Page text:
Value Investing

Minority Report For Investors

Dear fellow investors,

“Investing is the only sphere of life where victory, security and success goes to the minority and never to the majority.” —John Maynard Keynes

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In the movie, Minority Report, Tom Cruise plays a policeman in a world where crimes are predicted ahead of time. Cruise’s character gets accused of a future murder and he is forced to work incredibly hard to acquit himself of the anticipated crime.

Those of us who practice long-duration value investing disciplines must constantly examine securities pricing to determine where potential future investment “crimes” are being committed. There is a long history of momentum taking over in sectors or industries, and over-confidence often becomes attached to the momentum. In his book, John Neff On Investing, Neff points out the over-confidence in technology stemming (no pun intended) from the space race with the Soviet Union in the 1960s and the technology bubble which existed as he wrote the book in 1999.

We have developed a theoretical model at our firm for gauging the momentum and euphoria surrounding the most popular investments in the U.S. stock market. We call our concept “a well-known fact.” A well-known fact is a body of economic information which is “known” to pretty much everyone and has been acted on by almost everyone who has capital or borrowed money available.

It is our opinion that today’s well-known fact is tied to the faith the stock market has in the ability of technology companies to continue their amazing momentum. The easiest way to see this is the reaction to major announcements made by today’s euphoric darlings.

Netflix (NFLX) announced a $350 million five-year deal to engage hit-making producer, Ryan Murphy. In effect, Netflix eliminated the risks that Murphy would normally take to produce TV shows and movies. The knock-off effect of this is the depressed prices of traditional media companies whose profits and free-cash flow dwarf the technology platform companies who have jumped into the entertainment production world.

Amazon (AMZN) recently announced preliminary plans to go into the healthcare and the package delivery businesses, leading to an immediate slash in the share prices of major companies in those industries (FedEx, UPS, McKesson, Cardinal Health, AmerisourceBergen, etc.). To us, it looks like a crime by basically murdering the share prices based on the fantasies of future success for Amazon. This success is supposed to come from someone who isn’t even in the industry and/or is currently a tiny player. The nice thing about Amazon is they are also paying up for TV and movie production talent, the grocery business, retail and any other business which has a large stream of revenue. After all, Amazon is a revenue growth story, since their price-to-earnings ratio (P/E) is 256 on a trailing basis as of February 16, 2018.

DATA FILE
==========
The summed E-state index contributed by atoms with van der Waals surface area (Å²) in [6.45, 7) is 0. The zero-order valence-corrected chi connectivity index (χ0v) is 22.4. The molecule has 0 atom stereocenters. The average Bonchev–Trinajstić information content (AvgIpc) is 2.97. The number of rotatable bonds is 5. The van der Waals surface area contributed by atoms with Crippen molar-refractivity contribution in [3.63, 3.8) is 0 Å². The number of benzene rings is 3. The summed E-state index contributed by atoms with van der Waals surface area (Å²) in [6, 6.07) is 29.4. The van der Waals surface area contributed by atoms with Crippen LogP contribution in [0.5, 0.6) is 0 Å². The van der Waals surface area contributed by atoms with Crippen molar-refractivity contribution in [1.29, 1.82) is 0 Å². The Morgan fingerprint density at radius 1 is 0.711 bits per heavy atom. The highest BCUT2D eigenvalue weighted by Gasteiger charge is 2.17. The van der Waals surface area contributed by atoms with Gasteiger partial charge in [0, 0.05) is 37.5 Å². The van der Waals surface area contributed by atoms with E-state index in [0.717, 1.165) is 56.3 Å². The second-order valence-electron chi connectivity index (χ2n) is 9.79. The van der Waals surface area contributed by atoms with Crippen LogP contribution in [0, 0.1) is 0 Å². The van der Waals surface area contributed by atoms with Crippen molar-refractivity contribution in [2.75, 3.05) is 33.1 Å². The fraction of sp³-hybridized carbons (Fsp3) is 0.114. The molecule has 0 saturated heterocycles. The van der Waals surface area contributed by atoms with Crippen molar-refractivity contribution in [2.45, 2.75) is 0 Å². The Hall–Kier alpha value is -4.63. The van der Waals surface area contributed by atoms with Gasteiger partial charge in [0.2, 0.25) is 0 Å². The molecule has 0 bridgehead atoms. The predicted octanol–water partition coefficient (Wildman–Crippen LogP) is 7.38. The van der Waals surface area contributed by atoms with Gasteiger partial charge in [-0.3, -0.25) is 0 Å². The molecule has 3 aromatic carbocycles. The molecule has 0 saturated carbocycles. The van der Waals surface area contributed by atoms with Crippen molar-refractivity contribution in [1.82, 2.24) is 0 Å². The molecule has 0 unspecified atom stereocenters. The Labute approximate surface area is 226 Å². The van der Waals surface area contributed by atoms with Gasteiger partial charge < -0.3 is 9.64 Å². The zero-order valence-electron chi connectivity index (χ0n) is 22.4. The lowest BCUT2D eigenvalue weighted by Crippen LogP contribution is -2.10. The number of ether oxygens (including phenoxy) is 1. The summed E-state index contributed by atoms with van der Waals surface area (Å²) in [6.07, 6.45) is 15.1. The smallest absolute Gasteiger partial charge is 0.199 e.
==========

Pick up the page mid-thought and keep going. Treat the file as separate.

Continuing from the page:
Well known facts are established by media coverage, industry equity analyst unanimity, gargantuan new company headquarters, boom-town home headquarter cities and an ascribing of higher and higher intelligence to the leaders of the organization which are booming.

The economist John Kenneth Galbraith, in his book, A Short History of Financial Euphoria, wrote the following:

“The second factor contributing to speculative euphoria and programmed collapse is the specious association of money and intelligence….The basic situation is wonderfully clear. In all free enterprise attitudes there is a strong tendency to believe that the more money, either as income or assets, of which an individual is possessed or with which he is associated, the deeper and more compelling his economic and social perception, the more astute and penetrating his mental process….The more money, the greater the achievement and the intelligence which supports it.”

At Smead Capital Management, we know that we must humbly own meritorious companies fitting our eight criteria for stock selection and seek them out among the industries which are owned in the minority and not in the majority. We must acquit ourselves in the marketplace and use the hysteria and euphoria to plant seeds for future profits.

Reed Hastings and Jeff Bezos are ascribed unbelievable intelligence for the platforms which they have formed and the amazing wealth they have created for themselves and fellow shareholders over the last five years. See the chart below:1